The American Jewish Committee is demanding the Hamburg public prosecutor’s office to reconsider its ruling that an anti-Semitic attack on a German Jewish student was due to mental illness.

Last October, a 26-year-old German Jewish student wearing a kipah was beaten in front of the Hohe Weide Synagogue in Hamburg’s Eimsbüttel district by a man who had a hand-drawn swastika in his pocket. The 29-year-old attacker, later arrested by police, repeatedly struck the student on the head with a shovel outside the synagogue as the Jewish community celebrated the holiday of Sukkot.

A police spokesman cited by Germany’s news agency Deutsche Presse-Agentur said the suspect, a German of Kazakh origin, appeared to be in a confused state when they tried questioning him.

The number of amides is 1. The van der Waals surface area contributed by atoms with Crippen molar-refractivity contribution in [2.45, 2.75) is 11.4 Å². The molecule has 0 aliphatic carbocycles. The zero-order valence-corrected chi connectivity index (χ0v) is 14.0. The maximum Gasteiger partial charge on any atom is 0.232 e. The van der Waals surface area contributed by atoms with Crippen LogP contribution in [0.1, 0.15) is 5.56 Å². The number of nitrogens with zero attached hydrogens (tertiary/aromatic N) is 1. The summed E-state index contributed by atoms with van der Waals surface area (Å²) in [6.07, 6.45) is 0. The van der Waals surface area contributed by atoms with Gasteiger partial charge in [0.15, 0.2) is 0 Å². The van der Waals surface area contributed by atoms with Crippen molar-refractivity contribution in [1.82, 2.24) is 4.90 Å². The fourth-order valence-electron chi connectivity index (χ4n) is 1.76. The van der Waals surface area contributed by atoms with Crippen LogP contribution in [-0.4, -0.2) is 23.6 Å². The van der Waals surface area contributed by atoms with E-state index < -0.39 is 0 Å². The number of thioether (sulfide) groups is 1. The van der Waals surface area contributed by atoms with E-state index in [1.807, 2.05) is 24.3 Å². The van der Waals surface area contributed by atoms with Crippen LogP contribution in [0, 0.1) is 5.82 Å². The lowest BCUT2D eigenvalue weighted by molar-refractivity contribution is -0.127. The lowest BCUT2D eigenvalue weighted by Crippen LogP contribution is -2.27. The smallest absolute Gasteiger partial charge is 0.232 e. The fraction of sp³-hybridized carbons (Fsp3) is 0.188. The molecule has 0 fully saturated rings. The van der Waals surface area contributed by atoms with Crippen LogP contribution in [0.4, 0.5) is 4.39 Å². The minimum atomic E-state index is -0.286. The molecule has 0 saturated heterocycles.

At the time, German Chancellor Angela Merkel called the incident a “disgrace.” Foreign Minister Heiko Maas classified it as “repugnant anti-Semitism.”

However, Hamburg’s public prosecutor recently ruled that “there is no evidence of a political motive,” describing the perpetrator as a victim of “delusional fears of persecution” because he believed that Jews were trying to kill him.

AJC Berlin said on Twitter that it demands Hamburg prosecutors “not to belittle anti-Semitism & to depoliticize acts of violence.”

The U.S. branch added: “The prosecution blames mental illness for the crime. We join @AJCBerlin in calling for the attack to be recognized for what it is: an act of Jew-hatred.”


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